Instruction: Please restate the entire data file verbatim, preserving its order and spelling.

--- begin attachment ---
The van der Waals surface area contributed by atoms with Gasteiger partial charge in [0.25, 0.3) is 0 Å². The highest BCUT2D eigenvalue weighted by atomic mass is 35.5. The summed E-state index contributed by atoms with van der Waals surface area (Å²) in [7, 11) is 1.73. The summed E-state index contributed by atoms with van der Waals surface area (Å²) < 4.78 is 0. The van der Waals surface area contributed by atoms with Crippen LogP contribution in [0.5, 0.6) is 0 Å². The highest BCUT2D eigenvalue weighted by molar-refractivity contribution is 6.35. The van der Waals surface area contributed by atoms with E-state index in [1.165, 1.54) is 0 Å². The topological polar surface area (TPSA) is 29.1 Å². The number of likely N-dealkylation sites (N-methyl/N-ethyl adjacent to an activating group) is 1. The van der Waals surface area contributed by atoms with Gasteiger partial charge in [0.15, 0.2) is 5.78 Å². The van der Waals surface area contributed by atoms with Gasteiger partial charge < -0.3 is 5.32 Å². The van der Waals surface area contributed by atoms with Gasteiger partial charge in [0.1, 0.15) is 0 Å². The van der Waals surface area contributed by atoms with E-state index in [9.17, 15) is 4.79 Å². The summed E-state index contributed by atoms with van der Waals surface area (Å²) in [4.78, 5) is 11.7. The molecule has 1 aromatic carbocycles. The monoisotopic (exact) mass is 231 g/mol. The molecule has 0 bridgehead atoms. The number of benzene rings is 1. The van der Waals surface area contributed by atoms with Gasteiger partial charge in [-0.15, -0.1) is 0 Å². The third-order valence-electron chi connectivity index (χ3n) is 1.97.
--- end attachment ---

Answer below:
The van der Waals surface area contributed by atoms with Gasteiger partial charge in [0.25, 0.3) is 0 Å². The highest BCUT2D eigenvalue weighted by atomic mass is 35.5. The summed E-state index contributed by atoms with van der Waals surface area (Å²) in [7, 11) is 1.73. The summed E-state index contributed by atoms with van der Waals surface area (Å²) < 4.78 is 0. The van der Waals surface area contributed by atoms with Crippen LogP contribution in [0.5, 0.6) is 0 Å². The highest BCUT2D eigenvalue weighted by molar-refractivity contribution is 6.35. The van der Waals surface area contributed by atoms with E-state index in [1.165, 1.54) is 0 Å². The topological polar surface area (TPSA) is 29.1 Å². The number of likely N-dealkylation sites (N-methyl/N-ethyl adjacent to an activating group) is 1. The van der Waals surface area contributed by atoms with Gasteiger partial charge in [0.15, 0.2) is 5.78 Å². The van der Waals surface area contributed by atoms with Gasteiger partial charge < -0.3 is 5.32 Å². The van der Waals surface area contributed by atoms with Gasteiger partial charge in [0.1, 0.15) is 0 Å². The van der Waals surface area contributed by atoms with E-state index in [9.17, 15) is 4.79 Å². The summed E-state index contributed by atoms with van der Waals surface area (Å²) in [4.78, 5) is 11.7. The molecule has 1 aromatic carbocycles. The monoisotopic (exact) mass is 231 g/mol. The molecule has 0 bridgehead atoms. The number of benzene rings is 1. The van der Waals surface area contributed by atoms with Gasteiger partial charge in [-0.15, -0.1) is 0 Å². The third-order valence-electron chi connectivity index (χ3n) is 1.97.